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Money & Markets: Supply chain problems are caused by money supply

The Covid pandemic has pushed too much money into the global financial system, causing inflation and creating the current supply problems.

Hysteresis was a word bandied about by the Fed chairman at the beginning of the Covid pandemic. It’s a word engineers will immediately grasp but not one generally understood. To me that was an especially scary word to use in the circumstances. A situation so dramatic that might throw a systemic switch in global society is tantamount to suggesting that a revolution might take place, and those things generally end up very badly and take generations to sort out. Happily, the overwhelming of barriers seems to have been limited to economics.

As we find ourselves at the exit of the pandemic (at least we hope this is where we are), hysteresis is back with a vengeance, this time as the lag and resistance needed to be overcome to get the world economy running smoothly again rather than as a barrier breached by dramatic events.

In my first novel way back in 2005, one of the characters says the world economy is like one of those fancy £50,000 complicated watches, in that with one bad knock the whole thing can stop ticking.

The book wasn’t called 'The Armageddon Trade' for nothing, but the premise was that the global, practically invisible, supply chain that makes everything work in our world so smoothly and cheaply, and is vital to our comfy way of life, might not be so robust as we think.

As I write, this reality is coming to the fore.

‘Just in time’ is a wonderful thing, except when things go wrong. ‘Not in time’ can be a nightmare on any scale, and as the world economy revs up after global Covid lockdowns, the global economic engine is not spinning up as smoothly as could be hoped for. It is backfiring like an old-fashioned internal combustion engine as it is cranked into life.

With 20:20 hindsight it’s pretty obvious there was and is going to be major disruptions and we are now seeing them appear as gaps on shelves, queues at petrol pumps and shocking home energy bills.

With luck, capitalism will find a way out of the mess quickly, even within an environment of almost unprecedented and inflexible regulation. There is, however, more to these conniptions than meets the eye.

Markets have and are catapulting various commodities to new heights. As I write it is natural gas, and soon we could well see oil nearing $100 a barrel. Prices of commodities could get a lot higher and for a lot longer than expected. The transitory inflation we have been reassured by central banks is all we will suffer, is suddenly looking baked-in for a decent amount of time to come. Energy prices are appearing front and centre in this trend and energy shortages are popping up around the world and most surprisingly in China, even after they have shut down the phantom menace of Bitcoin mining.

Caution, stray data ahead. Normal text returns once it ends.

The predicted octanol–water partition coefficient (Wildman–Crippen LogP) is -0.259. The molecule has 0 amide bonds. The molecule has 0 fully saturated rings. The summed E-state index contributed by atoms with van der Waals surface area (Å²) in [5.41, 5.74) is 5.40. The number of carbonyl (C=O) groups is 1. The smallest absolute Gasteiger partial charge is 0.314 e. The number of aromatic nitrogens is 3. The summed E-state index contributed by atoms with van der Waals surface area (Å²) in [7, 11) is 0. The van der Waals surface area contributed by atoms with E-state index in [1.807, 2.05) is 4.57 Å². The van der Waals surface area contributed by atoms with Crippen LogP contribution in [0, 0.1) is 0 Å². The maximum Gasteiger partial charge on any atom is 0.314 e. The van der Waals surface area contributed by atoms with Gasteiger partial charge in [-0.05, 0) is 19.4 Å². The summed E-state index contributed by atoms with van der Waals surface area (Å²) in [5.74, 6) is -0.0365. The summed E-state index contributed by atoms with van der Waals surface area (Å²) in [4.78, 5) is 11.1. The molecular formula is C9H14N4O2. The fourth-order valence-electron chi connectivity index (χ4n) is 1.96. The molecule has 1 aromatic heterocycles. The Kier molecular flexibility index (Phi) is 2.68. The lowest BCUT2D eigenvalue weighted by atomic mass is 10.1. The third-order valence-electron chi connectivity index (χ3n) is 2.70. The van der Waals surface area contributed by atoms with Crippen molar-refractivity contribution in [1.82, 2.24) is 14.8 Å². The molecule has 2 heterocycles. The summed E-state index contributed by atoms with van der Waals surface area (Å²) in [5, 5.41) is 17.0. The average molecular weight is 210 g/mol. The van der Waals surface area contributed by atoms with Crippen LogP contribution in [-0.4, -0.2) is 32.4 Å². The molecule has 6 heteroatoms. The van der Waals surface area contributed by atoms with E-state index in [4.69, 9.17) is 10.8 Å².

You will read how last winter was cold, how Asia wants more gas, how supplies are tight, how x is doing y to z, it’s the Russians, it’s China, it’s (invent your own narrative here). It might be true and, when the wind doesn’t blow up a gale this winter and that is to blame for a shortage of electricity, it might just be nothing to do with that and all to do with too much money in the financial system.

What has money supply got to do with it?

Energy is work. That is what, in essence, energy is: latent work. Work is not a particularly fungible thing. It takes a long time to get more work out of a unit of energy by engineering and technology. Money, on the other hand, can be typed into the world from a keyboard at a central bank. When more money is made, if it has no application, it becomes worth less. Meanwhile work remains immutable. So as money devalues so the notional price of energy goes up because a joule is a joule and can’t be bought on the cheap without consequences.

Energy is denominated in dollars and the dollar is being debased and so energy is being rebased upwardly in dollars.

When you offer to pay people in debased currency they won’t play along.

So there is a shortage of lorry drivers not just in the UK but in the US and in Europe, where the narrative says drivers will come. There is of course no shortage of drivers, just a shortage of drivers prepared to haul themselves into a cab. Quadruple their pay and the shortage will vanish soon enough. But then up will go prices and everyone else will strike for more pay and up will go prices.

The supply chain disruption is created by inflation, and supply chain disruption is creating inflation. This is of course a vicious circle but what is powering it is excess money in the system.

The Covid pandemic has created much more money while destroying quite a lot of wealth and, to rebalance that, the price of things will have to reach a new equilibrium. There is no ‘reset,’ no going back. The world is poorer. It has a lot more money in nominal terms, and governments are in pivotal fiscal straights with the future unresolved. It’s a cocktail for volatility and disruption.

Let’s hope capitalism isn’t dead, because in the past it has been shown to be the best doctor for these types of post-traumatic periods.

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